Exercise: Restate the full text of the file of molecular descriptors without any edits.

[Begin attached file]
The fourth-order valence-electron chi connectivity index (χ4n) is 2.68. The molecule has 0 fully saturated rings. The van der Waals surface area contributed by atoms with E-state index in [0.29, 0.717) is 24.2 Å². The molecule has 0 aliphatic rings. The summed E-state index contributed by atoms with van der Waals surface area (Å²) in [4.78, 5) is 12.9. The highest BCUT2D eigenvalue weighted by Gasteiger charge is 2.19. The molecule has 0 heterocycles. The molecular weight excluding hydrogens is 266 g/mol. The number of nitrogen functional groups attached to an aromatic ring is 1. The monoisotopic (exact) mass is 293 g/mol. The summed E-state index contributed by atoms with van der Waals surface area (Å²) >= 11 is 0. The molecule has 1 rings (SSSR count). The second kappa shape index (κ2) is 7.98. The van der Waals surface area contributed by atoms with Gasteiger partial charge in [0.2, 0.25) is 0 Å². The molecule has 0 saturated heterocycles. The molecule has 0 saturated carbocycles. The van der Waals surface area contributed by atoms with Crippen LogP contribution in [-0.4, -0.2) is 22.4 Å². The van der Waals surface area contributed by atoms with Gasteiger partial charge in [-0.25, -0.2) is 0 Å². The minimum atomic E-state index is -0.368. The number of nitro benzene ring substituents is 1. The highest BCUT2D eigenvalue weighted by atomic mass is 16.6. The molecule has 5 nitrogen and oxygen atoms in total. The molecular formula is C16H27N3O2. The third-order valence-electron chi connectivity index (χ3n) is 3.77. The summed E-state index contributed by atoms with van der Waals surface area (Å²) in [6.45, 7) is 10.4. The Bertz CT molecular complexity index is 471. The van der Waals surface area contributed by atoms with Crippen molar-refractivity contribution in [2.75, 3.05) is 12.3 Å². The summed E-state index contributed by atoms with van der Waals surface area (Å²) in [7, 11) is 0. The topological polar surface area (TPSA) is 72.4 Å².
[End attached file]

The fourth-order valence-electron chi connectivity index (χ4n) is 2.68. The molecule has 0 fully saturated rings. The van der Waals surface area contributed by atoms with E-state index in [0.29, 0.717) is 24.2 Å². The molecule has 0 aliphatic rings. The summed E-state index contributed by atoms with van der Waals surface area (Å²) in [4.78, 5) is 12.9. The highest BCUT2D eigenvalue weighted by Gasteiger charge is 2.19. The molecule has 0 heterocycles. The molecular weight excluding hydrogens is 266 g/mol. The number of nitrogen functional groups attached to an aromatic ring is 1. The monoisotopic (exact) mass is 293 g/mol. The summed E-state index contributed by atoms with van der Waals surface area (Å²) >= 11 is 0. The molecule has 1 rings (SSSR count). The second kappa shape index (κ2) is 7.98. The van der Waals surface area contributed by atoms with Gasteiger partial charge in [0.2, 0.25) is 0 Å². The molecule has 0 saturated heterocycles. The molecule has 0 saturated carbocycles. The van der Waals surface area contributed by atoms with Crippen LogP contribution in [-0.4, -0.2) is 22.4 Å². The van der Waals surface area contributed by atoms with Gasteiger partial charge in [-0.25, -0.2) is 0 Å². The minimum atomic E-state index is -0.368. The number of nitro benzene ring substituents is 1. The highest BCUT2D eigenvalue weighted by atomic mass is 16.6. The molecule has 5 nitrogen and oxygen atoms in total. The molecular formula is C16H27N3O2. The third-order valence-electron chi connectivity index (χ3n) is 3.77. The summed E-state index contributed by atoms with van der Waals surface area (Å²) in [6.45, 7) is 10.4. The Bertz CT molecular complexity index is 471. The van der Waals surface area contributed by atoms with Crippen molar-refractivity contribution in [2.75, 3.05) is 12.3 Å². The summed E-state index contributed by atoms with van der Waals surface area (Å²) in [7, 11) is 0. The topological polar surface area (TPSA) is 72.4 Å².